The great thing of working with social network analysis is that is a truly inter- and transdisciplinary theoretical and methodological approach. Network analysts come from such diverse backgrounds as sociology, physics, psychology, biology or, as in my case, political science (and more).
This interdisciplinary approach can sometimes lead to quite funny moments when all these perspectives mix – like in this 2000 article by Borgatti & Everett (own highlight):
“A common image in social network analysis […] is that of the core/periphery structure. […] [I]t occurs in studies of national elites and collective action […], interlocking directorates[…], scientific citation networks […], and proximity among Japanese monkeys […].“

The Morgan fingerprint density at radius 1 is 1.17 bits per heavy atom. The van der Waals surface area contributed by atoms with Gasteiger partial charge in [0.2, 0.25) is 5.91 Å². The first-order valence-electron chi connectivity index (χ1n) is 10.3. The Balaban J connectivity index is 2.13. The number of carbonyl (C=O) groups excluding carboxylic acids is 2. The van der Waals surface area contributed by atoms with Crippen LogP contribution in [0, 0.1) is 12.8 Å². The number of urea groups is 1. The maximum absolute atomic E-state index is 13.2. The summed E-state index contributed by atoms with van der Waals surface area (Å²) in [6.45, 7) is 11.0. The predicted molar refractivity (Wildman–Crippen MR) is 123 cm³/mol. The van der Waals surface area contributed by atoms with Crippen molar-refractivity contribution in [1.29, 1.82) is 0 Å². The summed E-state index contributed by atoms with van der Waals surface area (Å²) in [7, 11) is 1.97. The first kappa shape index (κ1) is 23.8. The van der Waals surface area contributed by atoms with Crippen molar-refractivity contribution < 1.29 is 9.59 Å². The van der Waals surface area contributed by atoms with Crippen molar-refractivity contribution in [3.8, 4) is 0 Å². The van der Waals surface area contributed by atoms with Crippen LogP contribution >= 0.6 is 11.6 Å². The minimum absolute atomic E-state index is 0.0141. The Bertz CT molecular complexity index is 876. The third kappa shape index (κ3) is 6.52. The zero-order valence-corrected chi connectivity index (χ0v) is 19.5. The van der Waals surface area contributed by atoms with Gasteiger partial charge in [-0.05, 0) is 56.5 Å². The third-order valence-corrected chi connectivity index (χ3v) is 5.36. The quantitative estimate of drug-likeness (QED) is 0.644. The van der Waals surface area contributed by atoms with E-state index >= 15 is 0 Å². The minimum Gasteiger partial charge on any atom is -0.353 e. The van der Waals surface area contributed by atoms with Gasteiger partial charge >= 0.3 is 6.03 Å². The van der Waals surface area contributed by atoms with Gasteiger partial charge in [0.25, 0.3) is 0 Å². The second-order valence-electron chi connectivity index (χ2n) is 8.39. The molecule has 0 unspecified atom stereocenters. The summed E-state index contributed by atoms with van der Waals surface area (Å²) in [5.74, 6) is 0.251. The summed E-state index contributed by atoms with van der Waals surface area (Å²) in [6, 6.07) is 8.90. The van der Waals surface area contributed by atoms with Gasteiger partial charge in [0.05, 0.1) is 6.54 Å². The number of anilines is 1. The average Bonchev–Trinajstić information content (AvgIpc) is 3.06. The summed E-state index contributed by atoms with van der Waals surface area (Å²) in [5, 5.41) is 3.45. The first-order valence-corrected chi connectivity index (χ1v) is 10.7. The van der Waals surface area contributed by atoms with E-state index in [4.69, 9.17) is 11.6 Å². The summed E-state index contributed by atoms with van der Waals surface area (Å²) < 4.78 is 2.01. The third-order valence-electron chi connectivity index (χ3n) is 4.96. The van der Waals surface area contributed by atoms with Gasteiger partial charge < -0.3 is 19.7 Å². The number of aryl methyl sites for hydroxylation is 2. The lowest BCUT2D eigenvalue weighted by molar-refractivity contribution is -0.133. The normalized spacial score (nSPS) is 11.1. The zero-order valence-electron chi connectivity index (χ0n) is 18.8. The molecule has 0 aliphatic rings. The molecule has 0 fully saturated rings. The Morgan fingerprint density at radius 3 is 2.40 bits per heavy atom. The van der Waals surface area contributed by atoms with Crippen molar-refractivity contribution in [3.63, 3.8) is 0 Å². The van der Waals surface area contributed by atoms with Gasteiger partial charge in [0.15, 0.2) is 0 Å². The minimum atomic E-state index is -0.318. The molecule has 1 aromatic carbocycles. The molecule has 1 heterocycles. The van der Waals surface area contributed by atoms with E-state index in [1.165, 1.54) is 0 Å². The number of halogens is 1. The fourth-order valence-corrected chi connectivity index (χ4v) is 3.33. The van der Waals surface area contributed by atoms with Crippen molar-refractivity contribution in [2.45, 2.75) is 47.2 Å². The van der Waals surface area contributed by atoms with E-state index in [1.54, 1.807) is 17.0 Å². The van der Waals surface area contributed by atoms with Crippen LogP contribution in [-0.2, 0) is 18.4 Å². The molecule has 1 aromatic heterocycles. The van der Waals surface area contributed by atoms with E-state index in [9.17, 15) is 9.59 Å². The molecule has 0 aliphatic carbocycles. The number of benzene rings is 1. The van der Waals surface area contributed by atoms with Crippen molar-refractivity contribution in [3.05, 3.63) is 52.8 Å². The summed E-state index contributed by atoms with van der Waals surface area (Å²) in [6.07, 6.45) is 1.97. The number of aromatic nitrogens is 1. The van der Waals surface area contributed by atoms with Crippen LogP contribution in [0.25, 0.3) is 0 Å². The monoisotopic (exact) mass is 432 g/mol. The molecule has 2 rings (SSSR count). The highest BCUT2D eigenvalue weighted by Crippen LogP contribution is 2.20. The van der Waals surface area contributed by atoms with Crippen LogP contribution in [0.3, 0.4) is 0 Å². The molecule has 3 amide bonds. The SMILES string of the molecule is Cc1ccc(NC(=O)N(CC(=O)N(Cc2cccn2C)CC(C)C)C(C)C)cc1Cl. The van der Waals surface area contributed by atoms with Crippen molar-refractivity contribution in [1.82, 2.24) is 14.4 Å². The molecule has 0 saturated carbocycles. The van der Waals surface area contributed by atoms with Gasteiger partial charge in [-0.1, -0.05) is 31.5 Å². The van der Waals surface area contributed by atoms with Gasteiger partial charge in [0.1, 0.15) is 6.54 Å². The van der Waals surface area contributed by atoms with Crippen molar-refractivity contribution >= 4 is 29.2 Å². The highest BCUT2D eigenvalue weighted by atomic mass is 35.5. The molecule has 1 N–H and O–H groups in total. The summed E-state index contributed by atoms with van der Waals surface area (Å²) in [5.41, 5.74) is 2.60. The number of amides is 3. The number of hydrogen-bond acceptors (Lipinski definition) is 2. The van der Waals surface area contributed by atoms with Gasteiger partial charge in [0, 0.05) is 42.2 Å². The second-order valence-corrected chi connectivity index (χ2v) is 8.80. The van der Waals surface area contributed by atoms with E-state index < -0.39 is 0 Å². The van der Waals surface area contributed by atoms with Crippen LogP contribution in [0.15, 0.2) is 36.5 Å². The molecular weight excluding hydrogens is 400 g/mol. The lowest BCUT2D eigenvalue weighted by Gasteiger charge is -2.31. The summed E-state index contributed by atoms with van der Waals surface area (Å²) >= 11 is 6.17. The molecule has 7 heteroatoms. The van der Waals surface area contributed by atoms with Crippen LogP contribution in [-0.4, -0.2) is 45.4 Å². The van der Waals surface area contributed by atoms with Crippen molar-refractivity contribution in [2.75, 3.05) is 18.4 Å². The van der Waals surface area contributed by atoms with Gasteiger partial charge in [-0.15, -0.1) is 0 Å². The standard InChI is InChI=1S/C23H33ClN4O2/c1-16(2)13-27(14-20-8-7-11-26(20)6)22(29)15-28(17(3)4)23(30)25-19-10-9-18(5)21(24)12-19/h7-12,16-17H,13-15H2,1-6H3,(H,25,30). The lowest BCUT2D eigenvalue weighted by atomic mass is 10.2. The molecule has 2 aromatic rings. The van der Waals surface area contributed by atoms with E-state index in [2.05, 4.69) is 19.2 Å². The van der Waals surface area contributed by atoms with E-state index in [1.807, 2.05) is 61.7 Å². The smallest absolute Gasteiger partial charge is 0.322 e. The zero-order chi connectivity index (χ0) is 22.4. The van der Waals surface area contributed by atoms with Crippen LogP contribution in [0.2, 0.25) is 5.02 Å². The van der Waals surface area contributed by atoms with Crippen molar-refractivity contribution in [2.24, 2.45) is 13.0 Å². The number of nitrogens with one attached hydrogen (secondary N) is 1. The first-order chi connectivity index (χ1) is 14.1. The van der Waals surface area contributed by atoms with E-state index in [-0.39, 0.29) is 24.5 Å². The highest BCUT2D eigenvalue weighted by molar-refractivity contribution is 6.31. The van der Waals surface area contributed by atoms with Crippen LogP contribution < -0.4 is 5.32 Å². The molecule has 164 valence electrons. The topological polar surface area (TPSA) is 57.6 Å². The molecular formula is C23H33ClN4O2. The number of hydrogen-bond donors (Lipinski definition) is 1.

This is probably meant to be a dry account of the knowledge on core-periphery studies in network science at the time, yet it shows that, from a – purely abstract! – network perspective, political and economic elites are not that different to groups of monkeys.
We can be glad here in EU politics that this is just a purely theoretical perspective; in reality it does thus not apply for EU leaders.